The key insight to be gained is I think this... that if he happens to have a range that he thinks he SHOULD call the turn with, he's right and he WILL. And mostly if he thinks he SHOULDN'T call the turn, he's right and he WON'T.
Again this is plain wrong and just a very flawed way to approach the game. Just because it's correct for him to call a bet with a hand that has equity dosen't mean it's incorrect for us to bet even if neither player is making a mistake. The only hands you can be talking about are draws of some sort and if you are telling me you knew he had a draw and would still check then you are doing something very wrong.

Quote:
Originally Posted by chalupa
Put yet another way, the range of hands that makes a mistake at the turn AND river is far smaller than the range which makes a mistake when we let him get to the river free, where he can close the action with a weak hand (that would have folded the turn) and pick off our "bluff".

Yeah but the times he makes a mistake on the turn and on the river the pot is gonna be way bigger and easily negate the times where you could only get one street. Also you failed to mention all the hands with weak equity that was gonna c-f the turn and arent gonna hero the river that you are giving a free rivercard, or all the hands that could call on the turn with sd value but will have to fold the river because a scarecard hits.
Also us calling the flop, checking the turn and betting the river looks nowhere near as bluffy as you think it does.
05-22-2010 , 11:00 AM
Mori, may have missed it but your plan on the river here? Calling a brick river shove?
05-22-2010 , 11:05 AM
yes
05-22-2010 , 11:08 AM
Quote:
Originally Posted by homanga
Mori, may have missed it but your plan on the river here? Calling a brick river shove?
why in the world would he call turn planning to fold riv brick?

Last edited by sunnydunerz; 05-22-2010 at 11:08 AM. Reason: ^^^
05-23-2010 , 12:06 AM
mement_mori, I agree with most of what you said -- in general. I think your logic is sound and correct. Again, in general.

I'm certainly not advocating checking second set whenever there's a possible broadway, or always missing value fearing monsters or draws that might get there.

But this is not, I think, a "general" case. I think if you looked at the points you are arguing and did the math with ACTUAL likely villain ranges you might feel differently.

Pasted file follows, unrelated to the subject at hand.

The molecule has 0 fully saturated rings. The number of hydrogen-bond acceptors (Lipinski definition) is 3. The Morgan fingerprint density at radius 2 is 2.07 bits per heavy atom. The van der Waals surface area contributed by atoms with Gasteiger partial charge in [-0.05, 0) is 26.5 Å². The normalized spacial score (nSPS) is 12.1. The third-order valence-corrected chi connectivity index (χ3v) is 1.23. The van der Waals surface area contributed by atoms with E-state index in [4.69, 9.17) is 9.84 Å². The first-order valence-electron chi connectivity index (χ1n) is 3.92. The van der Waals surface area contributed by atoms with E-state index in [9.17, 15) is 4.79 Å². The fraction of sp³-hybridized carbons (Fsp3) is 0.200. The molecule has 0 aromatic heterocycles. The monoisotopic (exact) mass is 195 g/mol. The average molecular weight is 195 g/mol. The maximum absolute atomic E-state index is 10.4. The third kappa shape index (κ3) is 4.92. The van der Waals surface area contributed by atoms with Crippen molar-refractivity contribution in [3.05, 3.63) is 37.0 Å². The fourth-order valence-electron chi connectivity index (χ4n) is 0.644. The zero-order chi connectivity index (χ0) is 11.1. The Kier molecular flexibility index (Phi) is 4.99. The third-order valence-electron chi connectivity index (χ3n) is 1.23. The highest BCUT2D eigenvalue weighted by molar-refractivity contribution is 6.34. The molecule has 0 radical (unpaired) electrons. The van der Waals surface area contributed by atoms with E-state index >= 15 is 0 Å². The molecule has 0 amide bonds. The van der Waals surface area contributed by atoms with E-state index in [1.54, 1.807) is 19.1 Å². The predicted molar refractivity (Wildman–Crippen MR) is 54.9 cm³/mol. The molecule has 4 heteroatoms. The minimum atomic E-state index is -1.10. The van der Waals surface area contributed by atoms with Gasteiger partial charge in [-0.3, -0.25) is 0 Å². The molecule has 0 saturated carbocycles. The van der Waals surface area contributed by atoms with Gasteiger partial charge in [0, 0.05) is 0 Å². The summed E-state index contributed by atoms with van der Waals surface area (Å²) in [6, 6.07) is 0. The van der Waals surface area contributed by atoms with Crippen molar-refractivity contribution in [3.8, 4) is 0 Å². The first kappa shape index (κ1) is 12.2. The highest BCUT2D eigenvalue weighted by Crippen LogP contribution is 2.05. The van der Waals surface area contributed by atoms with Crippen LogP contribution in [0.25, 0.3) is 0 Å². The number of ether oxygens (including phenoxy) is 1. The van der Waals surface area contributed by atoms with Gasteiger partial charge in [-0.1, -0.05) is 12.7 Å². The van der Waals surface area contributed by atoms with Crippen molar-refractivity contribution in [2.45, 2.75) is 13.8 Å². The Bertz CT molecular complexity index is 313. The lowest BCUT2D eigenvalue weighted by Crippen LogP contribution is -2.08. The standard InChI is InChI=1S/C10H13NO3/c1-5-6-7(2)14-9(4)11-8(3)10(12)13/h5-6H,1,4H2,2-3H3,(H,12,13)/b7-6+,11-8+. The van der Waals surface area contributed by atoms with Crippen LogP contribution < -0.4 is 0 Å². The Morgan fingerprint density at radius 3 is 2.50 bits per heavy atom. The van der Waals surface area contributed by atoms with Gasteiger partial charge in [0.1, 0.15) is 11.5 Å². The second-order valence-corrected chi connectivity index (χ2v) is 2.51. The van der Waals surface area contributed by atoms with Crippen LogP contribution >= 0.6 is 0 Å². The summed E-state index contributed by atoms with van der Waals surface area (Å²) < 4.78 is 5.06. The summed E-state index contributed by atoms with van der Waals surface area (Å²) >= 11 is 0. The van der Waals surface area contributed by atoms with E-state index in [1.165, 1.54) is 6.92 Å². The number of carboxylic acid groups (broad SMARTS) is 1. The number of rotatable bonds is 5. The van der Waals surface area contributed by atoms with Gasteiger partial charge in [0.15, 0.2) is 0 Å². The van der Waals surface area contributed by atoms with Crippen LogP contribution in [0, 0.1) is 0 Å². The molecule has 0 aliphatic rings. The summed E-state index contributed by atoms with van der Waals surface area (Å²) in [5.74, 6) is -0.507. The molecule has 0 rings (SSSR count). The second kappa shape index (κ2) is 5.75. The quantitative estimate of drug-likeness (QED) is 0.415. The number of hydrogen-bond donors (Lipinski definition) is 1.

In particular, I think you are putting too much emphasis on getting maximum value from villain's presumed big Ace, when in fact villain's calling (or worse, raising) range is so wide, and on balance, so strong... that it's hard for good things to happen. Particularly when stacks are shallow, because that severely limits our ability to make profitable river decisions if we are raised at the turn.

I think the reason people are recoiling at the notion of checking behind is that it normally IS the wrong thing to do.

Why I think it may be right to do here is due to the curious nature of this board vs our hand and opponent ranges.

Absurdly long post coming soon... I'm trying to break down the hand into the various components, both on this board and another board that looks the same but is better for our set.
05-23-2010 , 12:32 AM
Quote:
Originally Posted by chalupa
mement_mori, I agree with most of what you said -- in general. I think your logic is sound and correct. Again, in general.

I'm certainly not advocating checking second set whenever there's a possible broadway, or always missing value fearing monsters or draws that might get there.

But this is not, I think, a "general" case. I think if you looked at the points you are arguing and did the math with ACTUAL likely villain ranges you might feel differently.

In particular, I think you are putting too much emphasis on getting maximum value from villain's presumed big Ace, when in fact villain's calling (or worse, raising) range is so wide, and on balance, so strong... that it's hard for good things to happen. Particularly when stacks are shallow, because that severely limits our ability to make profitable river decisions if we are raised at the turn.

I think the reason people are recoiling at the notion of checking behind is that it normally IS the wrong thing to do.

Why I think it may be right to do here is due to the curious nature of this board vs our hand and opponent ranges.

Absurdly long post coming soon... I'm trying to break down the hand into the various components, both on this board and another board that looks the same but is better for our set.
just stop being r/o, we dont always get checkraised when we bet here, its that simple
05-23-2010 , 04:42 AM
Actually read most of chalupas posts. If you were OOP or if the board was a little dryer then this would be an easy decision. As it stands I think its pretty close between calling and shoving, but I feel that when so much of the deck kills any action on the river I probably shove. Also fwiw I think the estimated ranges in your first post are way too nitty chalupa, apart from the first one which is why you get JJ to have so little equity vs his c/r range.